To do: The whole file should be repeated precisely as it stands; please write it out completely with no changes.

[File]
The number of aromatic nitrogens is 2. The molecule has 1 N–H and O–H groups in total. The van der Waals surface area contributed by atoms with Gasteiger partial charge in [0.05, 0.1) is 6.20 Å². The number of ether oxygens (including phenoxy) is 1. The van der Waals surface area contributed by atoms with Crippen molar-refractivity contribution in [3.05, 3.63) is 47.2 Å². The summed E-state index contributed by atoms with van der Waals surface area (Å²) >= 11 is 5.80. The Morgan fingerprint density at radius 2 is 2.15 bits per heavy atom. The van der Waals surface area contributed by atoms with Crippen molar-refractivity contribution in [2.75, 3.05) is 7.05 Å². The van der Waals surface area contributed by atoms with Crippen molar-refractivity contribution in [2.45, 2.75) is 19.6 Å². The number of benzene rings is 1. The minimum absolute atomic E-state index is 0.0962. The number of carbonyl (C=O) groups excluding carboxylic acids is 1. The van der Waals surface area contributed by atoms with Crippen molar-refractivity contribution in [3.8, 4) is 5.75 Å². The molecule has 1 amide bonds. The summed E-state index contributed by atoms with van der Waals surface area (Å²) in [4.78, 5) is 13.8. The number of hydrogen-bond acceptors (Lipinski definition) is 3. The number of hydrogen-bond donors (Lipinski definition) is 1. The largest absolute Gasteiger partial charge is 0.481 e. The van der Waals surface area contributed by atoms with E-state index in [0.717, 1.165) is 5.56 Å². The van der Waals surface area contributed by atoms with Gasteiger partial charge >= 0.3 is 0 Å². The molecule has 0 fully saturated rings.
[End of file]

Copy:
The number of aromatic nitrogens is 2. The molecule has 1 N–H and O–H groups in total. The van der Waals surface area contributed by atoms with Gasteiger partial charge in [0.05, 0.1) is 6.20 Å². The number of ether oxygens (including phenoxy) is 1. The van der Waals surface area contributed by atoms with Crippen molar-refractivity contribution in [3.05, 3.63) is 47.2 Å². The summed E-state index contributed by atoms with van der Waals surface area (Å²) >= 11 is 5.80. The Morgan fingerprint density at radius 2 is 2.15 bits per heavy atom. The van der Waals surface area contributed by atoms with Crippen molar-refractivity contribution in [2.75, 3.05) is 7.05 Å². The van der Waals surface area contributed by atoms with Crippen molar-refractivity contribution in [2.45, 2.75) is 19.6 Å². The number of benzene rings is 1. The minimum absolute atomic E-state index is 0.0962. The number of carbonyl (C=O) groups excluding carboxylic acids is 1. The van der Waals surface area contributed by atoms with Crippen molar-refractivity contribution in [3.8, 4) is 5.75 Å². The molecule has 1 amide bonds. The summed E-state index contributed by atoms with van der Waals surface area (Å²) in [4.78, 5) is 13.8. The number of hydrogen-bond acceptors (Lipinski definition) is 3. The number of hydrogen-bond donors (Lipinski definition) is 1. The largest absolute Gasteiger partial charge is 0.481 e. The van der Waals surface area contributed by atoms with E-state index in [0.717, 1.165) is 5.56 Å². The van der Waals surface area contributed by atoms with Gasteiger partial charge >= 0.3 is 0 Å². The molecule has 0 fully saturated rings.